Fri Nov 10, 2017

The six members of Flatt Lonesome have grown a lot as individuals, band mates, songwriters, and musicians in the four years since they first appeared on the scene with a self-titled debut. This distinctive and retro-minded outfit has spent much of the early part of their run pay due deference to the rich history of country music, but these last four years has also found them expanding their purview to include increasingly sophisticated arrangements, more and more original material and discovering a wont for pushing the boundaries of the form while still loyally adhering to its expectations. There’s a lot of entertainment value spread out over these twelve tracks, but there’s also a feeling of life well lived that goes into these performances and they will likely strike a chord deep within listeners. Silence in These Walls is Flatt Lonesome’s best effort to date and sets the bar high for their future releases.

It doesn’t begin on a very cheerful note. “All My Life” has tremendous beauty thanks to a variety of factors, but Kelsi Harrigill’s vocal is the song’s most distinguishing merit. The musical character of the song conforms more to bluegrass than anything else, but there are definitely some bluesier elements coming through both musically and vocally. Those influences are more clearly underscored during songs like “Build Me a Bridge” and the clever songwriting heats up a little more thanks to a chorus that sticks in the memory. “Cry Oh Cry” casts a similar spell as there are many elements of the song that bear repeated listening and the vocal talents of Buddy Robertson and Kelsi Harrigill come together quite magnificently during this performance. They look back to the 1970’s country scene, the first year of the decade in particular, and offer up a solid cover of Glen Campbell’s “Where Do You Go”. There are some obvious differences, for those who know both tunes, but it’s impressive how Flatt Lonesome manages to capture the spirit of the original while never pursuing the same musical ends in any meaningful way.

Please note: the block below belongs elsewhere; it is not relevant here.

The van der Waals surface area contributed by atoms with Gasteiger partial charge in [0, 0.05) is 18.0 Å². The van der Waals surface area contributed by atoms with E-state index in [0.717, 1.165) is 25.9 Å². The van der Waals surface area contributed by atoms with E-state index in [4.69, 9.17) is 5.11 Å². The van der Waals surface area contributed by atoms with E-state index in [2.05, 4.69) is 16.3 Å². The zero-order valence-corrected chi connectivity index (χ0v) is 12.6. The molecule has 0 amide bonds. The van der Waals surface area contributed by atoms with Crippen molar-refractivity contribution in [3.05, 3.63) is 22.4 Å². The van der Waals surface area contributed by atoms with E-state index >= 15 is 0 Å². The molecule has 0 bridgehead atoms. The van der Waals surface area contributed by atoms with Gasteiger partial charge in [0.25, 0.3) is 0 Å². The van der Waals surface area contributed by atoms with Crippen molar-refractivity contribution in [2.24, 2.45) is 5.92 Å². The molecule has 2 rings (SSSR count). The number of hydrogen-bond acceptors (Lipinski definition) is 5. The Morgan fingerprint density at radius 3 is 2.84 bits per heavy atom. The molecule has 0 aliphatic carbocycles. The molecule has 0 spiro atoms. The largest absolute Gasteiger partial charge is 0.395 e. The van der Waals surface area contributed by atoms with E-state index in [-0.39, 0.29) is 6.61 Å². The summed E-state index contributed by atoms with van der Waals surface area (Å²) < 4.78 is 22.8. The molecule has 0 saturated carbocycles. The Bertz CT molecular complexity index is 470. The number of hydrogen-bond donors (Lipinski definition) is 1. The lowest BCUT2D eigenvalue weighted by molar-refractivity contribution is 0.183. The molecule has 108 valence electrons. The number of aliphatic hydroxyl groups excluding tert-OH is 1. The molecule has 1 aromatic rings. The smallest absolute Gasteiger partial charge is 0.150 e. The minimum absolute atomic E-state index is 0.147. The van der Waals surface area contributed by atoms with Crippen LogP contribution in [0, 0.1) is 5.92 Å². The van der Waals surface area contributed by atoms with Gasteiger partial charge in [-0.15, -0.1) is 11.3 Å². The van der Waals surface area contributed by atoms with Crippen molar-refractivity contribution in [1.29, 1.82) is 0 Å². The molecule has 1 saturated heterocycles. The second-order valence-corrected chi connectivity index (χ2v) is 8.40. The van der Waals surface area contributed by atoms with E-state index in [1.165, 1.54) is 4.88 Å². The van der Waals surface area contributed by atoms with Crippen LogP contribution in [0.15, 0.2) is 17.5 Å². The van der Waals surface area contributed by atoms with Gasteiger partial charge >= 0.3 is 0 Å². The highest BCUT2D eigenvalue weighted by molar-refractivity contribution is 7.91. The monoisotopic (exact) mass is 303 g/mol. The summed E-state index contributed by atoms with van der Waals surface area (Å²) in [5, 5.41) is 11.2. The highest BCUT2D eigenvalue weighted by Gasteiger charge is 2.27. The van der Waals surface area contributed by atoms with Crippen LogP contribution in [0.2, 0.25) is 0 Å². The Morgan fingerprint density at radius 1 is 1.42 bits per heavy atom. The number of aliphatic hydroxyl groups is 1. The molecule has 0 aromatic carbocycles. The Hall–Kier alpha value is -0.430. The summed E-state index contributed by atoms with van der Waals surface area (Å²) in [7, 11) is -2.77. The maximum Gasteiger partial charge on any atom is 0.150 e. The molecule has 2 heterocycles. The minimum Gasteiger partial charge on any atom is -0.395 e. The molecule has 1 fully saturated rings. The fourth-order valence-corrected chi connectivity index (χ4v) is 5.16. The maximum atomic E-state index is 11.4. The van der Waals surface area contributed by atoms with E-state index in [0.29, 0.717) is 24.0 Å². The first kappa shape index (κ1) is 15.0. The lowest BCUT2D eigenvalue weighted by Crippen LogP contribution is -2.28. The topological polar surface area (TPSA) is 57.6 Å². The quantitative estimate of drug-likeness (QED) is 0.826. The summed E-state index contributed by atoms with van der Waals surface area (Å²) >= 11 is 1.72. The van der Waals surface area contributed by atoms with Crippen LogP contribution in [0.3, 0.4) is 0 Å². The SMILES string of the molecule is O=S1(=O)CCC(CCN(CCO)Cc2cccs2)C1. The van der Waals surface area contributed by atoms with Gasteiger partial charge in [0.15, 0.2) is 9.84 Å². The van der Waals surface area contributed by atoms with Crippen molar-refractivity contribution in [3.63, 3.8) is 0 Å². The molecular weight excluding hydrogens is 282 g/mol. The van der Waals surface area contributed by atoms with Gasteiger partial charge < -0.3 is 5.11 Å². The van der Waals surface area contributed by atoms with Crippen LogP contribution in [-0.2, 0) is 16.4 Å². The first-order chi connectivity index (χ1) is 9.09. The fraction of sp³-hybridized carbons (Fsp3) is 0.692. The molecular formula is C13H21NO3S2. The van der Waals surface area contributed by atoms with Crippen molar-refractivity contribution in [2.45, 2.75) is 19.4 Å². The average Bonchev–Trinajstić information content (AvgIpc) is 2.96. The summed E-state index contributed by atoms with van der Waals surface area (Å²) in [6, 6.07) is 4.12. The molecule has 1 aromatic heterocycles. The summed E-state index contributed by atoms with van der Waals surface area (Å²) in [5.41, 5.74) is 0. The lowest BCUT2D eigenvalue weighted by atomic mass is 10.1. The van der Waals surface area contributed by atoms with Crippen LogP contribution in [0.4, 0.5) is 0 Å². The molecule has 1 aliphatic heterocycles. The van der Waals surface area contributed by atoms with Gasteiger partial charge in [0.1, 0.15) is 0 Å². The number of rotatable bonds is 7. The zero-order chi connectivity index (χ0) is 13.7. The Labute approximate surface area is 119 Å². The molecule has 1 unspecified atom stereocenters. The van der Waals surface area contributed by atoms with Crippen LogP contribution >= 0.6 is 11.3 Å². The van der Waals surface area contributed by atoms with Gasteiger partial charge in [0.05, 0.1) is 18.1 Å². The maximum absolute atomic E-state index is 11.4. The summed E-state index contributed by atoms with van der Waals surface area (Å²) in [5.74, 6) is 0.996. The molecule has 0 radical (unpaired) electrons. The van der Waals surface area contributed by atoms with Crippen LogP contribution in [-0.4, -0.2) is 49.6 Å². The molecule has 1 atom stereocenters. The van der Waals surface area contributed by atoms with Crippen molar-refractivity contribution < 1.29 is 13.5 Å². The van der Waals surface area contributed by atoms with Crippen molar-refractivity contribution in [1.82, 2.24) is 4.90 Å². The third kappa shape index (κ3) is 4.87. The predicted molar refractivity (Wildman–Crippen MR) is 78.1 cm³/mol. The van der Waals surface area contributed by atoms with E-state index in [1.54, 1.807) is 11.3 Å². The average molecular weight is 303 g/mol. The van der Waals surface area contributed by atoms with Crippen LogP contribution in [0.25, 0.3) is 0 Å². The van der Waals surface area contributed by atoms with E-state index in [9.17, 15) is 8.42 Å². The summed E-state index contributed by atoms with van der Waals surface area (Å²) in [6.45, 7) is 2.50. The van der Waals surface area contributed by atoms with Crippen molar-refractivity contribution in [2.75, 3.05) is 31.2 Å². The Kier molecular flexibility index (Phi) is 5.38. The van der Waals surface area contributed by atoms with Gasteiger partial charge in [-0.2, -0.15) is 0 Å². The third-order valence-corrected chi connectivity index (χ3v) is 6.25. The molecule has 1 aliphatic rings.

“Gently Please Tell Me Goodbye” is the album’s best ballad, hands down, and the trio of Kelsi, Buddy, and Charli Robertson emote with such unusual and apparently inexhaustible ease that everything they touch takes on an, at least mildly, dramatic air. We get a light dose of playfulness with Kelsi and Charli’s vocals on the song “Happy ‘Til He Comes” and we continue the good vibes throughout the remainder of the release. The last track, another cover, brings Silence in These Walls to a memorable close. “You’re the Reason” is a country classic familiar to any long time fan but, like “Where Do You Go”, Flatt Lonesome engineer a strategy that gives both songs a remarkably elastic grip on the popular imagination. It’s these sort of intelligent decisions that go into considering this album as among the best release in some time from the Americana genre.